The option to change the mobile app’s notification sound will become available “within the next few months.” Being able to download all attachments might also be coming.

The Undo Send feature and the ability to customize Snooze times are being worked on right now. Google is also developing a unified inbox option to handle multiple email addresses, adding signatures, building out Calendar integration further, and adding Drive integration.

Gangham Style nearly broke YouTube

0921-gangnam-style_full_600Gangnam Style, the South Korean pop star’s enduring video phenomenon from 2012, nearly broke YouTube by getting more than 2,147,483,647 views and creating a sort of Y2K fault.

The site’s original view counter was not designed to take that many hits and its developers could not believe that a video would be watched by numbers greater than a 32-bit integer (2,147,483,647 views).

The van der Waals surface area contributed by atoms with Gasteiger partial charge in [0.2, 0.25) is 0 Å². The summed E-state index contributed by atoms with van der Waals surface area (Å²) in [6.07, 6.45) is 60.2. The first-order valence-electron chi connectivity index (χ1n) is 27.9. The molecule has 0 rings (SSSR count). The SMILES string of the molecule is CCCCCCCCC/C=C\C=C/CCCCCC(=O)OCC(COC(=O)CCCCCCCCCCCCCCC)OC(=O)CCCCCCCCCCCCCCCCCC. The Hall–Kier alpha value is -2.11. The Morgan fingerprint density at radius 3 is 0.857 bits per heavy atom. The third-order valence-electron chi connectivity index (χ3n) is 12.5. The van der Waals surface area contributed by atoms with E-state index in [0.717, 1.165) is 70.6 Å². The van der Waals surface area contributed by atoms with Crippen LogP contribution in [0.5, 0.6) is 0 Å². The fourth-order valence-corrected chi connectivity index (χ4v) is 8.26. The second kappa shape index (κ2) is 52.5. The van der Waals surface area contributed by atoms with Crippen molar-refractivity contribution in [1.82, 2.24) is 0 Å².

Google, which owns YouTube, in a blog post this week. ” ‘Gangnam Style’ has been viewed so many times we had to upgrade!”

When programmers built YouTube nine years ago, they probably never imagined that a video on the young platform — back when several million views was considered a smash hit — might be watched more than 2.1 billion times.

As of late Wednesday morning, “Gangnam Style” had breached the barrier, showing more than 2,152,512,000 views.

Fortunately YouTube did not collapse with smoke pouring out of a server.  YouTube’s software engineers saw the problem coming and recently updated to a 64-bit view counter across the site, Google spokesman Matt McLernon said. The view counter can now go up to 9 quintillion views (9,223,372,036,854,775,808, to be exact), which should hold PSY for a while.

“Nothing actually broke,” McLernon said. “There was never anything that actually went wrong. It’s just people having fun with the language.”

PSY’s trademark horse-riding dance video, is almost 2½ years old and was uploaded in July 2012, “Gangnam Style” was the first clip to hit a billion views and is the most-watched video of all time. It was even the 5th most-played video on YouTube this past summer.

“People still play this video an absurd number of times,” he said.